A: This defect is indeed grain separation, and is also called lathe checking or feathering. It results from a fracturing or tearing that occurs when the veneer is manufactured. Such tearing, which occurs on the loose side of the veneer, is normally prevented by using a sharp knife, reasonable feed speed, power, preheating the logs and proper use of a pressure bar on the lathe or slicer (to keep the wood surface from pulling apart).
Definition: The tight side, which will not have lathe checks, in a slicer or rotary lathe will be the side that the knife touches first, or the side furthest from the stock being cut, while the loose side is the side that is touched second or is closer to the core or stock being cut. The loose side is the outer curved side as the veneer is being sliced; this outer curved side is being pulled apart more than the interior side.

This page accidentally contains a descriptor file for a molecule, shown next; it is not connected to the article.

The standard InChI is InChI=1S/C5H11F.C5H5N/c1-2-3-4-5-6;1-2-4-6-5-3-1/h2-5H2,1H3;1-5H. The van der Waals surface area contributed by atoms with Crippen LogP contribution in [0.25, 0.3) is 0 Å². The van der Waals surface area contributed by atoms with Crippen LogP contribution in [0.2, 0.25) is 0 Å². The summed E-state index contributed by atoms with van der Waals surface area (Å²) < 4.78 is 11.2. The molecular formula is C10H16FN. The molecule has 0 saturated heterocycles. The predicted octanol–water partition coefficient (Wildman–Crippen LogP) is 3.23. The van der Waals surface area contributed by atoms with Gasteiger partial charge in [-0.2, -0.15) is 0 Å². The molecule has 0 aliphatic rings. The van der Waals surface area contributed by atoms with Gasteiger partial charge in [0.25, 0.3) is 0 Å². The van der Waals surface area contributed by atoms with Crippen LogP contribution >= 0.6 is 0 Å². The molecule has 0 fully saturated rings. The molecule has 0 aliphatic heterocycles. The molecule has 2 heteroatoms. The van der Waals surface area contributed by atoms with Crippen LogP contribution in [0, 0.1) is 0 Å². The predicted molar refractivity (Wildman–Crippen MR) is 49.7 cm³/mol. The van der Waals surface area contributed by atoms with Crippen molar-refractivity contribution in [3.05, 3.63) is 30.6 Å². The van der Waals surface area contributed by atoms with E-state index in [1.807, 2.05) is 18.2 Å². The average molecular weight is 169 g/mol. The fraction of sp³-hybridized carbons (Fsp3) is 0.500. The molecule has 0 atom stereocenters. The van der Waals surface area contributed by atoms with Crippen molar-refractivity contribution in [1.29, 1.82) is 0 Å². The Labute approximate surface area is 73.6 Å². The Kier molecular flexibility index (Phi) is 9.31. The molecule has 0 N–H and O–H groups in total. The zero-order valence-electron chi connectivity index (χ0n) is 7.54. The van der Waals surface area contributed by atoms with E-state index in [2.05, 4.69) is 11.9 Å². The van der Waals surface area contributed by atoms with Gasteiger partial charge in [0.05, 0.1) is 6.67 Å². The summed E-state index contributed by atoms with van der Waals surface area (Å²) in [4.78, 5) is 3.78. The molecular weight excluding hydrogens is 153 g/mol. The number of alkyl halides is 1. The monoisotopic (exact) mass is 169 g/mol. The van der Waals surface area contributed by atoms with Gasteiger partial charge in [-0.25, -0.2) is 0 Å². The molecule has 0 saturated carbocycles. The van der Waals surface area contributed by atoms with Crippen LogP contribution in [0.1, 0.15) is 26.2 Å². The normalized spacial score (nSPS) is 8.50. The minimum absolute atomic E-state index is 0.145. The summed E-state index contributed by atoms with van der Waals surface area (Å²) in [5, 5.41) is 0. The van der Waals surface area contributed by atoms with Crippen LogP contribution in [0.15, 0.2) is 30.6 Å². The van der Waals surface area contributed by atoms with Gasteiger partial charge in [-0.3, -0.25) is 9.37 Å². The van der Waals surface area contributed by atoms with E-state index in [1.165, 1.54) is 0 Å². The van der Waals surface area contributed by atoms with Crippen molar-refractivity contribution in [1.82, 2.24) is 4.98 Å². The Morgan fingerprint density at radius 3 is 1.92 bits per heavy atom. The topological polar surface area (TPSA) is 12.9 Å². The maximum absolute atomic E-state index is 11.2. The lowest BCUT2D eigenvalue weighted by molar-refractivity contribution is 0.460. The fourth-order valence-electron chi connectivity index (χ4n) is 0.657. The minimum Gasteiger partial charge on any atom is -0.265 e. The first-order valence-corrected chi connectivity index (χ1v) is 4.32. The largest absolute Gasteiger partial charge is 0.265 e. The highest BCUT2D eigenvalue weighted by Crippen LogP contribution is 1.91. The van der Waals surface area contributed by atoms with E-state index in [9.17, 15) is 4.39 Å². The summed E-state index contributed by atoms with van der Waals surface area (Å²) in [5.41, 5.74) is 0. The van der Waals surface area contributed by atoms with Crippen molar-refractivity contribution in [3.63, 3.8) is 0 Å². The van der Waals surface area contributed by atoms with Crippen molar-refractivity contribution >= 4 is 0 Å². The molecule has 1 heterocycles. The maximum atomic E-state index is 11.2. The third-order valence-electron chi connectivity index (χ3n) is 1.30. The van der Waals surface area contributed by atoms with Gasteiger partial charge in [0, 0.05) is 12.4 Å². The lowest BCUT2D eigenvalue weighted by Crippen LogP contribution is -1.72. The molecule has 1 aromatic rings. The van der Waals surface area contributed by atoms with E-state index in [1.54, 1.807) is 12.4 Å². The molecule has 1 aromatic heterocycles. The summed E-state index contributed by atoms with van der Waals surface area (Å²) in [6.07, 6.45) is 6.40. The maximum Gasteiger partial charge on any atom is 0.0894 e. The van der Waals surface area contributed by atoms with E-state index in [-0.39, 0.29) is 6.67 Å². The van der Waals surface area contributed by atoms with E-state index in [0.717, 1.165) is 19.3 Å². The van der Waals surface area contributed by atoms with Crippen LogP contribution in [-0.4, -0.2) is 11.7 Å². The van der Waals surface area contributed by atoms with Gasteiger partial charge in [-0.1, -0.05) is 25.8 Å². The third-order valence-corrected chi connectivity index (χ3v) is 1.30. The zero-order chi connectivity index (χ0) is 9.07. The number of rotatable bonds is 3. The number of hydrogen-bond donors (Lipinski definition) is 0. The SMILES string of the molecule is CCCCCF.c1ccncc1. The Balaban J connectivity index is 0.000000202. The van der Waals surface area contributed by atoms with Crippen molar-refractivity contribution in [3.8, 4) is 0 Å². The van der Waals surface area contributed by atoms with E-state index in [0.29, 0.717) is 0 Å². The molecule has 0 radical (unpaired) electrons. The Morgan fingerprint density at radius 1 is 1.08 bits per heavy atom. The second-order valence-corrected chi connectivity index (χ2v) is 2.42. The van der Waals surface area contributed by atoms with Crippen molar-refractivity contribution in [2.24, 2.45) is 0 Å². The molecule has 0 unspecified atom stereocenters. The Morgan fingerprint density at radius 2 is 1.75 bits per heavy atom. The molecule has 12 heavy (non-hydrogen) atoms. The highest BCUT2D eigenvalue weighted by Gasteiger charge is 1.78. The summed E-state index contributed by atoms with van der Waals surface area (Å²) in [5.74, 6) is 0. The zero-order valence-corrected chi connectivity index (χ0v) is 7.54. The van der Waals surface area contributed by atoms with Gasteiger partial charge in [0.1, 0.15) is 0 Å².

There will almost always be a few veneer checks, but they should be quite small and infrequent. Often, when veneer is assembled into a panel, the loose side with the veneer checks is glued onto the core or substrate so that the tight side (free of checks) is exposed or is on the outside. Unless the veneer is sanded heavily (which would sand past the tight side without any checks and into the loose side with the checks), the checks in normal veneering with the loose side glued to the substrate will not be a problem. Of course, if the lathe checks are very deep, then it will be a problem no matter how the panel is assembled.
Once the lathe checks are formed, they are never "healed." Therefore, if a veneer panel with the loose side on the outside that appears to be okay initially is exposed to a drier humidity, the drying that results will cause some shrinkage and opening of these pre-existing checks. If the moisture increases due to higher humidities, the checks will tend to close. This is why you see the checks at your plant (a dry location), but not in a more humid area (such as at the dockside).
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